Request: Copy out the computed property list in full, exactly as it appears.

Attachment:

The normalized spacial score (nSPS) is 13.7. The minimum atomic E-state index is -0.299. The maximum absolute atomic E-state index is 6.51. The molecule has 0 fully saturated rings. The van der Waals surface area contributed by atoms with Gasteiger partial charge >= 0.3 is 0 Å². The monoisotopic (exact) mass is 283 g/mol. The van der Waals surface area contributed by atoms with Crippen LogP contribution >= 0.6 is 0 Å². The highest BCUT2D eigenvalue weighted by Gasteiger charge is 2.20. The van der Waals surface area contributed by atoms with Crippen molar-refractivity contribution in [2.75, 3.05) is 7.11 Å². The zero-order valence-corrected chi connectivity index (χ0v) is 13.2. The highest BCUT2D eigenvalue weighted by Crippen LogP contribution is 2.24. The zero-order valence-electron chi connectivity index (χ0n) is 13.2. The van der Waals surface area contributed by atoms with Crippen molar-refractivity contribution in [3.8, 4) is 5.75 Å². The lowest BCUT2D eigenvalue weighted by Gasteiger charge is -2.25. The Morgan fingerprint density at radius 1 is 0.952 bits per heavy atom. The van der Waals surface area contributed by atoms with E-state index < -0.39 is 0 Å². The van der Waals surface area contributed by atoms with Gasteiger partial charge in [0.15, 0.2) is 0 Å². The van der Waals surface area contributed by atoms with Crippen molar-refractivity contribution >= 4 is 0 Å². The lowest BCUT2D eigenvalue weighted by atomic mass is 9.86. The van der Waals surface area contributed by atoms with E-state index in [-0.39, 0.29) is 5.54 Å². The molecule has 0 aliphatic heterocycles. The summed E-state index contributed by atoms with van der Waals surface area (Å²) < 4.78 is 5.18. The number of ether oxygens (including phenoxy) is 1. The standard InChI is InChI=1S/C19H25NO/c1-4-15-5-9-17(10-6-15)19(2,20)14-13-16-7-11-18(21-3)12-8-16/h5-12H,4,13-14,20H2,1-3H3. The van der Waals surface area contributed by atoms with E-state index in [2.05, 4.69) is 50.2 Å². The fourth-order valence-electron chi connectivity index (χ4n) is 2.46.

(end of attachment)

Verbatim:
The normalized spacial score (nSPS) is 13.7. The minimum atomic E-state index is -0.299. The maximum absolute atomic E-state index is 6.51. The molecule has 0 fully saturated rings. The van der Waals surface area contributed by atoms with Gasteiger partial charge >= 0.3 is 0 Å². The monoisotopic (exact) mass is 283 g/mol. The van der Waals surface area contributed by atoms with Crippen LogP contribution >= 0.6 is 0 Å². The highest BCUT2D eigenvalue weighted by Gasteiger charge is 2.20. The van der Waals surface area contributed by atoms with Crippen molar-refractivity contribution in [2.75, 3.05) is 7.11 Å². The zero-order valence-corrected chi connectivity index (χ0v) is 13.2. The highest BCUT2D eigenvalue weighted by Crippen LogP contribution is 2.24. The zero-order valence-electron chi connectivity index (χ0n) is 13.2. The van der Waals surface area contributed by atoms with Crippen molar-refractivity contribution in [3.8, 4) is 5.75 Å². The lowest BCUT2D eigenvalue weighted by Gasteiger charge is -2.25. The Morgan fingerprint density at radius 1 is 0.952 bits per heavy atom. The van der Waals surface area contributed by atoms with E-state index < -0.39 is 0 Å². The van der Waals surface area contributed by atoms with Gasteiger partial charge in [0.15, 0.2) is 0 Å². The van der Waals surface area contributed by atoms with Crippen molar-refractivity contribution >= 4 is 0 Å². The lowest BCUT2D eigenvalue weighted by atomic mass is 9.86. The van der Waals surface area contributed by atoms with E-state index in [-0.39, 0.29) is 5.54 Å². The molecule has 0 aliphatic heterocycles. The summed E-state index contributed by atoms with van der Waals surface area (Å²) < 4.78 is 5.18. The number of ether oxygens (including phenoxy) is 1. The standard InChI is InChI=1S/C19H25NO/c1-4-15-5-9-17(10-6-15)19(2,20)14-13-16-7-11-18(21-3)12-8-16/h5-12H,4,13-14,20H2,1-3H3. The van der Waals surface area contributed by atoms with E-state index in [2.05, 4.69) is 50.2 Å². The fourth-order valence-electron chi connectivity index (χ4n) is 2.46.